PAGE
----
Unlike cash payments (which use banknotes and coins), cashless payment instruments are systems that enable funds held in accounts at credit, payment or similar institutions (such as the Caisse des Dépôts et Consignations, the French Treasury, the Banque de France, etc.) to be transferred to a payee on receipt of a payment order.
As part of its role in the supervision of payment systems, the Banque de France compiles annual statistics on cashless instruments, giving an insight into how they are used in France.
There are a number of different cashless payment instruments available in France, used for a wide variety of purposes. The main ones are listed below:
The French public’s preferred means of payment, thanks to its ease of use and the fact that it is so widely accepted. Payment cards are used in conjunction with a PIN code, both to make payments and withdraw cash.
Bank transfers are a method of transferring funds between two accounts. They are mainly used by companies to pay suppliers and wages, and by government administrations to pay welfare benefits.
Direct debits allow payees to deduct payments automatically from the payer’s account. The payer does not have to send an authorization each time a payment is deducted. Direct debits are therefore typically used for recurrent payments or instalments such as electricity bills or Internet and telephone subscriptions. It is the second most popular payment instrument in France.
|Interbank payment orders (TIP)|
These are very similar to direct debits, except that the payer must specifically authorize each payment by signing a paper slip and sending it to the beneficiary.
|Electronic payment orders (Télérèglement)|
These are also similar to direct debits, with the exception that the beneficiary can only draw the funds once he/she has received an electronic authorization for each transaction from the payer. Electronic payment orders are a legal obligation for the collection of certain taxes (such as VAT and corporate tax for companies generating more than a certain level of turnover).
A cheque is a written document authorising the transfer of funds from one person to another, without the need to transport money or use an electronic system. There has been a steady decline in the number of cheques issued over the past two decades, and this trend has accelerated in recent years.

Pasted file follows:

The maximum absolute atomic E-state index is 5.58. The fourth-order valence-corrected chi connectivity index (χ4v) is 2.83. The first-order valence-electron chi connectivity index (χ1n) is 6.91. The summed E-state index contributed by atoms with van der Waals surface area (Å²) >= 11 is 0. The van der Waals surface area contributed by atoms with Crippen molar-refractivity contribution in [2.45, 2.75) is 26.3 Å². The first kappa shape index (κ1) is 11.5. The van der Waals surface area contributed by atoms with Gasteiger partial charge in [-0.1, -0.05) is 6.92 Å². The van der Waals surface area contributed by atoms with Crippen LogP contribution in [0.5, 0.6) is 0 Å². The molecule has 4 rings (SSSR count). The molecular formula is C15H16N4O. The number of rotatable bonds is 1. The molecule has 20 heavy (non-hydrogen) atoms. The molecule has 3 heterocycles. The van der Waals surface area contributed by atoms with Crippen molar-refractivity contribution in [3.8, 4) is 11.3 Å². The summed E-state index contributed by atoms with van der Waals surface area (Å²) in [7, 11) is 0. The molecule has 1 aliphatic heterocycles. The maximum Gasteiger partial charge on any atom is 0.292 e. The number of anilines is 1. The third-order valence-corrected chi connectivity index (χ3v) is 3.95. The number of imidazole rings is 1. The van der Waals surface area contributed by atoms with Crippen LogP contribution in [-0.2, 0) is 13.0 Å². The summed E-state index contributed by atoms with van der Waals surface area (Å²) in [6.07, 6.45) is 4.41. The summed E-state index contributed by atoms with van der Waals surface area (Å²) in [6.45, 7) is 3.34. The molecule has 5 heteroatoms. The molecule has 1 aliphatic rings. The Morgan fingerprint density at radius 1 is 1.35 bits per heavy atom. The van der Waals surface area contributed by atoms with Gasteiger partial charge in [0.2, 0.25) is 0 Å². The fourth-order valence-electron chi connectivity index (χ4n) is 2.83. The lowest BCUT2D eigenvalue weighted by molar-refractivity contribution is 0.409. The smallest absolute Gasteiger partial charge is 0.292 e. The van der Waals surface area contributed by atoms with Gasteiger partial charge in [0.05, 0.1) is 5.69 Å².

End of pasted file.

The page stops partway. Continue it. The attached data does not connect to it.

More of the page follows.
|Bills of exchange|
A bill of exchange is a written order by one party, called a “drawer”, asking another party or “drawee” to pay a certain sum of money on a given date. They are rarely used these days, accounting for less than 1% of the total annual volume of payments.
A promissory note is a signed document containing a written promise by one party, the “issuer”, to pay a stated sum to another specified person, the “bearer”, on a given date. Like bills of exchange, they are rarely used these days.
The past decade has seen the emergence of new means of payment, spurred by the rapid expansion of Internet and advances in digital technology. These new services offer a range of innovative functions.
Contactless payment systems are devices that allow users to make small payments rapidly and without entering a PIN code, simply by waving a card or mobile telephone over a payment terminal. They are popular with both retailers and users as they speed up transactions at the cash till and are easier to use than traditional payment cards.
Digital wallets are a fast and easy way to make payments via the Internet without entering sensitive data (i.e. payment card number, expiry date and visual cryptogram). The card data is entered once, when the wallet is created. The user then only has to enters his/her ID (e.g. a mobile number or email address) to carry out transactions.
Updated on: 02/16/2017 12:32